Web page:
If you’re trying to justify your behavior, or your friends behavior, or you’re mad at the government for cracking down, I guess I get that, but at the end of the day I don’t see how you can come out and say that this stuff is good for people overall.

      • jackkoho - Dec 30, 2011 at 5:56 PM

        I’m not saying that it can’t be fun and that those benefits might not outweigh the risks that I’ve laid out for some people, but for me, not so much.

      • stlouis1baseball - Dec 30, 2011 at 6:04 PM

        Jack: The argument is the other things require manufacturing. In your words “purification.” Tomato Plants…no. Potato Plants…no. Marijuana plants…no. Alcohol and Tobacco…YES.
        So…from where I sit Alcohol and Tobacco are far worse. Remove Alchohol and Tobacco from the equation all together. Meth, Heroin, Cocaine and the like ALL require Manufacturing. In other words…you simply do not find people growing cocoa plants and plucking the leaves and eating and/or sucking on them. Unless of course they are natives.
        The harsher (for more dangerous things) require manufacturing or “purification.”
        A Marijuana plant simply grows in the ground and you pluck it.
        Personally, I feel it is a moral decision each person has to make.
        And we haven’t even discussed the reprhensible act of legislating morals.
        Which is precisely what we are doing with the current Marijuana laws.
        Quite simply…it is NOT the Governments job to legislate morals.

    • stlouis1baseball - Dec 30, 2011 at 6:12 PM

      Jack: First I want to qualify something. I am a conservative. I haven’t voted Democrat since Clinton (did vote for him twice though). Please refer to my previous “legislating morals” comment. That should provide a little insight as to how I lean.
      Legalize it. Tax it. Sell it in Liquor Stores. Treat it no differently than Alcohol.
      Yep…you heard it here. A conservative openly stating to tax something.
      But in this case…it is a “sin tax” no different than Alcohol (which is much…much worse than Marijuana in my opinion). Big Macs, Mountain Dew, Almond Joys, etc… are also bad for us.
      Less make them illegal while we are at it. I now many…many conservatives who feel exactly like I do with regards to the ridiculously antiquated Marijuana laws we have on the books.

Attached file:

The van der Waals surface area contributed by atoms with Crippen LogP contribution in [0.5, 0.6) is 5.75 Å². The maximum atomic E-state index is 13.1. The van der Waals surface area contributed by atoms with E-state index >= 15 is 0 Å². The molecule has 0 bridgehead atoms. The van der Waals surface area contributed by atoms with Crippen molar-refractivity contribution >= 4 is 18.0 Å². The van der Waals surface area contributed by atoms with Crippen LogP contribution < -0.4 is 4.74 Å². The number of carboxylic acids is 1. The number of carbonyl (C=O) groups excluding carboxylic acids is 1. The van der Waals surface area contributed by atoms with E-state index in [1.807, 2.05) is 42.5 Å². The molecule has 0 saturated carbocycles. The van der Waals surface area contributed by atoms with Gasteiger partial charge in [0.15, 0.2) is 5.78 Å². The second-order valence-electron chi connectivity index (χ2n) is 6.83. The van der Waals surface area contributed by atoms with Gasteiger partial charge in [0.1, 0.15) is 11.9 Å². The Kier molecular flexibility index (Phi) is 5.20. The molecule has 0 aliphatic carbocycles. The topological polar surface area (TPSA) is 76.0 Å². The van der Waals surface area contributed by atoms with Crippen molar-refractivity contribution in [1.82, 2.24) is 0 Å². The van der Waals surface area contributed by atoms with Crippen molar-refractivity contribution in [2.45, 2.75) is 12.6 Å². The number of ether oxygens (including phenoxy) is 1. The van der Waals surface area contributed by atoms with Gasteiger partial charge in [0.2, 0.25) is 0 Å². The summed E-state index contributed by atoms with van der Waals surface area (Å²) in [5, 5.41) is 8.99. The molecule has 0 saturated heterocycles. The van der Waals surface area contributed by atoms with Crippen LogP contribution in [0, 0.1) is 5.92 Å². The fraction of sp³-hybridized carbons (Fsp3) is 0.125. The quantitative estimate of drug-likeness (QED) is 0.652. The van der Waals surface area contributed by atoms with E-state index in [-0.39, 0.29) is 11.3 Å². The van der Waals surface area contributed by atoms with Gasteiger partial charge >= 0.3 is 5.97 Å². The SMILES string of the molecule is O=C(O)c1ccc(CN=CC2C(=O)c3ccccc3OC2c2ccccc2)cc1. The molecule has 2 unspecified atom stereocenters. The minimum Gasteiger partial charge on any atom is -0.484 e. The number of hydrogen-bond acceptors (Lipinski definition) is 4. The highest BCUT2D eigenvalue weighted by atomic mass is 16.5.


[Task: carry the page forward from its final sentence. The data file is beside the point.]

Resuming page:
Yeah…just build more prisons. The problem will go away. Much like prohibition.
      Which brings me to another point. Who benefited the most during prohibition?
      Rethorical question: Al Capone and all the other gangsters benfefited the most.
      They opened speak easy’s and raked in the cash.
      Legalize it. Tax it. Sell it in Liquor Stores. Treat it no differently than Alcohol.

  11. southcapitolstreet - Dec 30, 2011 at 5:24 PM

    Enhanced focus and decision-making? Not so much, in my experience. Enhanced paranoia and uncontrollable giggling? Definitely. Which doesn’t help you hit the breaking ball.

  12. JBerardi - Dec 30, 2011 at 8:40 PM

  13. lostsok - Dec 30, 2011 at 8:43 PM

    The great Todd Snider’s Doc Ellis song:

  14. JBerardi - Dec 30, 2011 at 8:51 PM

    I can’t speak to the issue of marijuana making one better at baseball. I have, however, done a great deal of research in related fields and what I can tell you for sure is that marijuana enhances your ability to watch sports in general and baseball in particular.

  15. purnellmeagrejr - Dec 30, 2011 at 10:25 PM

    I will miss you all during my January in Jamaica – or probably just be surprised at how much I enjoy HBT when I get back. Maybe I’ll catch a cricket match when I’m down there.

  16. PanchoHerreraFanClub - Dec 31, 2011 at 11:57 AM

    From ‘A Very Harold & Kumar 3D Christmas’

    Kumar: No can do man. I have to stay here and smoke this weed, otherwise I won’t get high.

  17. ericweedhub - Jul 6, 2012 at 9:28 AM

    Despite the different opinions about using medicinal cannabis for treatment.Medical uses for marijuana can be proven by people with serious ailments and can testify that it relieved them from the painful and debilitating symptoms and provide them a functional life.